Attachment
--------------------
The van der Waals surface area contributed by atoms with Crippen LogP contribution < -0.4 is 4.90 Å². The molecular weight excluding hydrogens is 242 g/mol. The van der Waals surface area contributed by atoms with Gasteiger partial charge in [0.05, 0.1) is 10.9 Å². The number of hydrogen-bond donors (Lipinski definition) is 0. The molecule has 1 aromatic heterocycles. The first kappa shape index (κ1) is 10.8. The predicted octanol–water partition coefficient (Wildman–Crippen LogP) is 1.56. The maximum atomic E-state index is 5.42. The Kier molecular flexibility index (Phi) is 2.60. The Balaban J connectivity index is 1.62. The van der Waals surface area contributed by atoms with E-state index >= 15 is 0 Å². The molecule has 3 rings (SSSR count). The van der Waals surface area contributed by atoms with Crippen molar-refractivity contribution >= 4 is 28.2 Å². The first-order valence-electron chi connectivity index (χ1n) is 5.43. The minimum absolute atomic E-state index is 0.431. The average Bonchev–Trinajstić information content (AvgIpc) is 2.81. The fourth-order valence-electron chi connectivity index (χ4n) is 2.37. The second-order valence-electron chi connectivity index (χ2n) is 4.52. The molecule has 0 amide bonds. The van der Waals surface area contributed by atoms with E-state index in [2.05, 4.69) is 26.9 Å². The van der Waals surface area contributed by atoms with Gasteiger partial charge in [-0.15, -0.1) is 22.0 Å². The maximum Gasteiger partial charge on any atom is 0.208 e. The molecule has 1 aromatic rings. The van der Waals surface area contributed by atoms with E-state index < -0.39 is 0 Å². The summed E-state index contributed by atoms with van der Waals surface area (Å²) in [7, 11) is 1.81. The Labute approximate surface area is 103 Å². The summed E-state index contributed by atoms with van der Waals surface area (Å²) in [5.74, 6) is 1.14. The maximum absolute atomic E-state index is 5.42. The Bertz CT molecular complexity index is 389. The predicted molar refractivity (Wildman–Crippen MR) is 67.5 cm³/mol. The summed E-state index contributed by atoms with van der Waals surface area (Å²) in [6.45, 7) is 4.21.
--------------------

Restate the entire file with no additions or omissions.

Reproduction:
The van der Waals surface area contributed by atoms with Crippen LogP contribution < -0.4 is 4.90 Å². The molecular weight excluding hydrogens is 242 g/mol. The van der Waals surface area contributed by atoms with Gasteiger partial charge in [0.05, 0.1) is 10.9 Å². The number of hydrogen-bond donors (Lipinski definition) is 0. The molecule has 1 aromatic heterocycles. The first kappa shape index (κ1) is 10.8. The predicted octanol–water partition coefficient (Wildman–Crippen LogP) is 1.56. The maximum atomic E-state index is 5.42. The Kier molecular flexibility index (Phi) is 2.60. The Balaban J connectivity index is 1.62. The van der Waals surface area contributed by atoms with E-state index >= 15 is 0 Å². The molecule has 3 rings (SSSR count). The van der Waals surface area contributed by atoms with Crippen molar-refractivity contribution >= 4 is 28.2 Å². The first-order valence-electron chi connectivity index (χ1n) is 5.43. The minimum absolute atomic E-state index is 0.431. The average Bonchev–Trinajstić information content (AvgIpc) is 2.81. The fourth-order valence-electron chi connectivity index (χ4n) is 2.37. The second-order valence-electron chi connectivity index (χ2n) is 4.52. The molecule has 0 amide bonds. The van der Waals surface area contributed by atoms with E-state index in [2.05, 4.69) is 26.9 Å². The van der Waals surface area contributed by atoms with Gasteiger partial charge in [-0.15, -0.1) is 22.0 Å². The maximum Gasteiger partial charge on any atom is 0.208 e. The molecule has 1 aromatic rings. The van der Waals surface area contributed by atoms with E-state index < -0.39 is 0 Å². The summed E-state index contributed by atoms with van der Waals surface area (Å²) in [7, 11) is 1.81. The Labute approximate surface area is 103 Å². The summed E-state index contributed by atoms with van der Waals surface area (Å²) in [5.74, 6) is 1.14. The maximum absolute atomic E-state index is 5.42. The Bertz CT molecular complexity index is 389. The predicted molar refractivity (Wildman–Crippen MR) is 67.5 cm³/mol. The summed E-state index contributed by atoms with van der Waals surface area (Å²) in [6.45, 7) is 4.21.